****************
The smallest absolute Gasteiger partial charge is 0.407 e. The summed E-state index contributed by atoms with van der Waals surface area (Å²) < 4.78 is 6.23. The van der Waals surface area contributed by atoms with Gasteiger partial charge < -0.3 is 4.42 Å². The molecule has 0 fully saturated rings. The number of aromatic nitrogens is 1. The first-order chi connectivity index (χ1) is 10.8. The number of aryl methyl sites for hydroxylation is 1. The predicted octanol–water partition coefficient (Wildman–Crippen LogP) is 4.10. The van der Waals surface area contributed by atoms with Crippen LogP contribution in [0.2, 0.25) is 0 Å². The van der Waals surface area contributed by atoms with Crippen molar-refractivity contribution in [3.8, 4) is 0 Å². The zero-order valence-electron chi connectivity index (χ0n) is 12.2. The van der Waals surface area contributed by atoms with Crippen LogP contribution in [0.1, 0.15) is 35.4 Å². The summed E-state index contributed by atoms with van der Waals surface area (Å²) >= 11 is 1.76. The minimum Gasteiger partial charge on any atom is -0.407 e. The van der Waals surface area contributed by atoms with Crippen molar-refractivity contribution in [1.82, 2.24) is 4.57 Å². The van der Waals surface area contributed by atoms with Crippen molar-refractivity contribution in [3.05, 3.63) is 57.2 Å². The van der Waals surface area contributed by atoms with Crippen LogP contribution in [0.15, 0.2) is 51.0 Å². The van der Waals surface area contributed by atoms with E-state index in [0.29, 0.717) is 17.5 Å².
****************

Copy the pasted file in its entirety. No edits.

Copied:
The smallest absolute Gasteiger partial charge is 0.407 e. The summed E-state index contributed by atoms with van der Waals surface area (Å²) < 4.78 is 6.23. The van der Waals surface area contributed by atoms with Gasteiger partial charge < -0.3 is 4.42 Å². The molecule has 0 fully saturated rings. The number of aromatic nitrogens is 1. The first-order chi connectivity index (χ1) is 10.8. The number of aryl methyl sites for hydroxylation is 1. The predicted octanol–water partition coefficient (Wildman–Crippen LogP) is 4.10. The van der Waals surface area contributed by atoms with Crippen LogP contribution in [0.2, 0.25) is 0 Å². The van der Waals surface area contributed by atoms with Crippen molar-refractivity contribution in [3.8, 4) is 0 Å². The zero-order valence-electron chi connectivity index (χ0n) is 12.2. The van der Waals surface area contributed by atoms with Crippen LogP contribution in [0.1, 0.15) is 35.4 Å². The summed E-state index contributed by atoms with van der Waals surface area (Å²) >= 11 is 1.76. The minimum Gasteiger partial charge on any atom is -0.407 e. The van der Waals surface area contributed by atoms with Crippen molar-refractivity contribution in [1.82, 2.24) is 4.57 Å². The van der Waals surface area contributed by atoms with Crippen molar-refractivity contribution in [3.05, 3.63) is 57.2 Å². The van der Waals surface area contributed by atoms with Crippen LogP contribution in [0.15, 0.2) is 51.0 Å². The van der Waals surface area contributed by atoms with E-state index in [0.29, 0.717) is 17.5 Å².